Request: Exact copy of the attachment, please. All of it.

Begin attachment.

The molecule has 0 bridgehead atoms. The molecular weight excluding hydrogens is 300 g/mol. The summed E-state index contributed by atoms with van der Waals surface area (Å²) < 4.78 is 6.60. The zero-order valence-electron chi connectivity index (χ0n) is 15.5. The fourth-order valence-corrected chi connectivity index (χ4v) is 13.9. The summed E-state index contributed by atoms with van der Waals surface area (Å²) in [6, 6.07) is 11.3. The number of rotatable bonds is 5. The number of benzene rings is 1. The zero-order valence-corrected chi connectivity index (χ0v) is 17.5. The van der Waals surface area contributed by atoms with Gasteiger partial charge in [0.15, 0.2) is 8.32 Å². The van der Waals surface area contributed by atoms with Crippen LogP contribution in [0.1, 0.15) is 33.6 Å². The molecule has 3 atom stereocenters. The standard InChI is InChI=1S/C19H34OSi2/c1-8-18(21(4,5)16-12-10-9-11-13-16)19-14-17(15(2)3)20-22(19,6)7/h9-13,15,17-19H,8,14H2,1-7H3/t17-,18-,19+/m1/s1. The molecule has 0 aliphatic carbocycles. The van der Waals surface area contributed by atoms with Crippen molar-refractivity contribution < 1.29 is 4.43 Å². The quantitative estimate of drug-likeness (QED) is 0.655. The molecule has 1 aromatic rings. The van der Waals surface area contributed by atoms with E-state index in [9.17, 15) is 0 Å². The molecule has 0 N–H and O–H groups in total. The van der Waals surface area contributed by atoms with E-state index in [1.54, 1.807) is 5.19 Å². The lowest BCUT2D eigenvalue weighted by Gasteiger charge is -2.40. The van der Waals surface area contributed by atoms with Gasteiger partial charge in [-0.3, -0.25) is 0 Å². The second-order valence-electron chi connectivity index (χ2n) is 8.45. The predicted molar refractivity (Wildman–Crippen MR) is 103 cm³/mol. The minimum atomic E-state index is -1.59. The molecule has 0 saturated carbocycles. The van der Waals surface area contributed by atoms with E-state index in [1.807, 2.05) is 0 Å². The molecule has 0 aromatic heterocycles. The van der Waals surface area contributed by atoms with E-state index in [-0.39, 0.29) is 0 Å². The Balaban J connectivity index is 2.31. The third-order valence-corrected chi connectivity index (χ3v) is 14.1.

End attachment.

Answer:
The molecule has 0 bridgehead atoms. The molecular weight excluding hydrogens is 300 g/mol. The summed E-state index contributed by atoms with van der Waals surface area (Å²) < 4.78 is 6.60. The zero-order valence-electron chi connectivity index (χ0n) is 15.5. The fourth-order valence-corrected chi connectivity index (χ4v) is 13.9. The summed E-state index contributed by atoms with van der Waals surface area (Å²) in [6, 6.07) is 11.3. The number of rotatable bonds is 5. The number of benzene rings is 1. The zero-order valence-corrected chi connectivity index (χ0v) is 17.5. The van der Waals surface area contributed by atoms with Gasteiger partial charge in [0.15, 0.2) is 8.32 Å². The van der Waals surface area contributed by atoms with Crippen LogP contribution in [0.1, 0.15) is 33.6 Å². The molecule has 3 atom stereocenters. The standard InChI is InChI=1S/C19H34OSi2/c1-8-18(21(4,5)16-12-10-9-11-13-16)19-14-17(15(2)3)20-22(19,6)7/h9-13,15,17-19H,8,14H2,1-7H3/t17-,18-,19+/m1/s1. The molecule has 0 aliphatic carbocycles. The van der Waals surface area contributed by atoms with Crippen molar-refractivity contribution < 1.29 is 4.43 Å². The quantitative estimate of drug-likeness (QED) is 0.655. The molecule has 1 aromatic rings. The van der Waals surface area contributed by atoms with E-state index in [9.17, 15) is 0 Å². The molecule has 0 N–H and O–H groups in total. The van der Waals surface area contributed by atoms with E-state index in [1.54, 1.807) is 5.19 Å². The lowest BCUT2D eigenvalue weighted by Gasteiger charge is -2.40. The van der Waals surface area contributed by atoms with Gasteiger partial charge in [-0.3, -0.25) is 0 Å². The second-order valence-electron chi connectivity index (χ2n) is 8.45. The predicted molar refractivity (Wildman–Crippen MR) is 103 cm³/mol. The minimum atomic E-state index is -1.59. The molecule has 0 saturated carbocycles. The van der Waals surface area contributed by atoms with E-state index in [1.807, 2.05) is 0 Å². The molecule has 0 aromatic heterocycles. The van der Waals surface area contributed by atoms with E-state index in [-0.39, 0.29) is 0 Å². The Balaban J connectivity index is 2.31. The third-order valence-corrected chi connectivity index (χ3v) is 14.1.